Utah Fishing Guide
Whiterocks Fish Hatchery to close for renovation
The Whiterocks State Fish Hatchery will close for renovation soon but, before it does, anglers across the state will continue to benefit from the fish the hatchery provides.
The Whiterocks hatchery is two miles north of the town of Whiterocks in northeastern Utah. The hatchery produces rainbow, brown, brook and cutthroat trout, and kokanee salmon.
The kokanee salmon the hatchery raises are stocked in Strawberry and Flaming Gorge reservoirs. Most of the cutthroat trout are stocked in Strawberry Reservoir. The brook trout are stocked in lakes in the Uinta Mountain and other lakes and reservoirs across Utah. The brown trout are stocked in rivers and streams throughout the state. Rainbow trout from the hatchery are stock mostly in lakes, reservoirs, rivers and streams in Duchesne, Uintah and Daggett counties.
The hatchery will close for reconstruction soon and will remain closed for about 1 years while the work is completed. During that time, the old hatchery building will be removed. Reconstruction will include work on the hatchery's spring area, a new hatchery building, installation of a low head oxygen system and repairs to the existing raceways. If more money becomes available, new, covered raceways will be built.
The hatchery is staffed by Ron Morrill, Pat Lakin and Ivan Hamilton, who are three full-time Division of Wildlife Resources employees.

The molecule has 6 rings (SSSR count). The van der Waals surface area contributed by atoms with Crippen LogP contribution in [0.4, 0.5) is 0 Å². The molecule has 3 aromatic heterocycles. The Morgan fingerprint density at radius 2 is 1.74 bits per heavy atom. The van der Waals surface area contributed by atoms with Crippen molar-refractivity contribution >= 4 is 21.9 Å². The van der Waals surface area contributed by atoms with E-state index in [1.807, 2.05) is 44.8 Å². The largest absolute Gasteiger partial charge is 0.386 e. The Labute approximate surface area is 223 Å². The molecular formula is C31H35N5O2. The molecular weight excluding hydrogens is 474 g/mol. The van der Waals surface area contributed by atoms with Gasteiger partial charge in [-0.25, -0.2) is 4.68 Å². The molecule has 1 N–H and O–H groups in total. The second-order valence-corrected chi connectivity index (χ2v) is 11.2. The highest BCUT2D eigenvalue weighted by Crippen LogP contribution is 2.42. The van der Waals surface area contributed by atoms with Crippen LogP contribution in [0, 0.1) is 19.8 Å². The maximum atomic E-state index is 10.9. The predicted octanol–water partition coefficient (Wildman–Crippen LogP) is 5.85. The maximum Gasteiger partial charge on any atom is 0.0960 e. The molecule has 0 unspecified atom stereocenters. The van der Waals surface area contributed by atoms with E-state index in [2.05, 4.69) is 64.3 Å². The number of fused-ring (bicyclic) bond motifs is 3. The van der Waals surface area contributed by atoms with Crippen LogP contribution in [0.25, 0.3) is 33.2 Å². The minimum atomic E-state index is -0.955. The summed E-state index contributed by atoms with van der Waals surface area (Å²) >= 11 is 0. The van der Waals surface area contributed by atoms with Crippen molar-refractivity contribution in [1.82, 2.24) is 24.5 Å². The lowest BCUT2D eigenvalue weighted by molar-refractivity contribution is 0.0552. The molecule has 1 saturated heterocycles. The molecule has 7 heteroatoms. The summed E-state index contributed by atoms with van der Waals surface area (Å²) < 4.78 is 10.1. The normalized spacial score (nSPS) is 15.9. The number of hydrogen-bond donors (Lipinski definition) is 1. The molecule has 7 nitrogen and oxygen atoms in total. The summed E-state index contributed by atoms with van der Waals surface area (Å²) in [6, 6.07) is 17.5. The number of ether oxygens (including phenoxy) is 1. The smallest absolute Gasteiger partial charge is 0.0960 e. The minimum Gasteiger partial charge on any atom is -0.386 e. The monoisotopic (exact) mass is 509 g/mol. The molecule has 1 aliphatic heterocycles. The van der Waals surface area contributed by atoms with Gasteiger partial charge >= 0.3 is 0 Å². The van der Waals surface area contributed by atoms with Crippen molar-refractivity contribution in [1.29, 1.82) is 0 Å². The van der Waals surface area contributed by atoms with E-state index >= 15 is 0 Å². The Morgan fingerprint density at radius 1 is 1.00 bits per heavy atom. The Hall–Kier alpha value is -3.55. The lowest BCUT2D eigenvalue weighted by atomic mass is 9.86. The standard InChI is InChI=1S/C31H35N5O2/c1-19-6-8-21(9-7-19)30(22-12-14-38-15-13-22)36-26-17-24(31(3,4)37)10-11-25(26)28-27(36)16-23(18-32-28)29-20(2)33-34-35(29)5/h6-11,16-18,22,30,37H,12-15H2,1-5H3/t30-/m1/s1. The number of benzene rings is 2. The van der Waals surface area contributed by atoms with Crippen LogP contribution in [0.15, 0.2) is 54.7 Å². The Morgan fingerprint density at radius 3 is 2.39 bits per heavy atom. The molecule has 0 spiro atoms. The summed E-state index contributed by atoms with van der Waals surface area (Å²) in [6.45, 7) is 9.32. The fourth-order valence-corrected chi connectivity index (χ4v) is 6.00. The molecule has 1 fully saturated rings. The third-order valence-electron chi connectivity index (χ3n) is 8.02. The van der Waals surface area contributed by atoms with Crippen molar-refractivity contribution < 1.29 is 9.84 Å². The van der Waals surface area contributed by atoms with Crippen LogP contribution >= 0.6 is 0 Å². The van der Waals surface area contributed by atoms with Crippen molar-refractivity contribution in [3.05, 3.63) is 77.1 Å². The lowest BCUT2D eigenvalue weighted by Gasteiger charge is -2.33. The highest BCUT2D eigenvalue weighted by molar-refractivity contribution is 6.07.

The land for the Whiterocks Fish Hatchery was purchased in 1923 and a small hatchery building and dirt raceways were constructed. Concrete raceways and other buildings were constructed later. Water for the hatchery comes from springs north of the hatchery. The temperature of the spring water is about 50 degrees year around.
In the early days, fish at the hatchery were fed horse meat. Older or unwanted horses, and wild horses from the Book Cliff area, were herded to corrals at the hatchery and used for fish feed. Today, commercially processed fish feed in used.
The way some of the fish are stocked has also changed. In the early days, fish were stocked in lakes and streams of the Uinta Mountains by horse back. The fish were loaded in milk cans that were placed in pack saddles, and then the horses would head for the mountain lakes. Today, the Uinta Mountain lakes are stocked by airplanes and trucks.
Article provided by the Utah Department of Wildlife Resources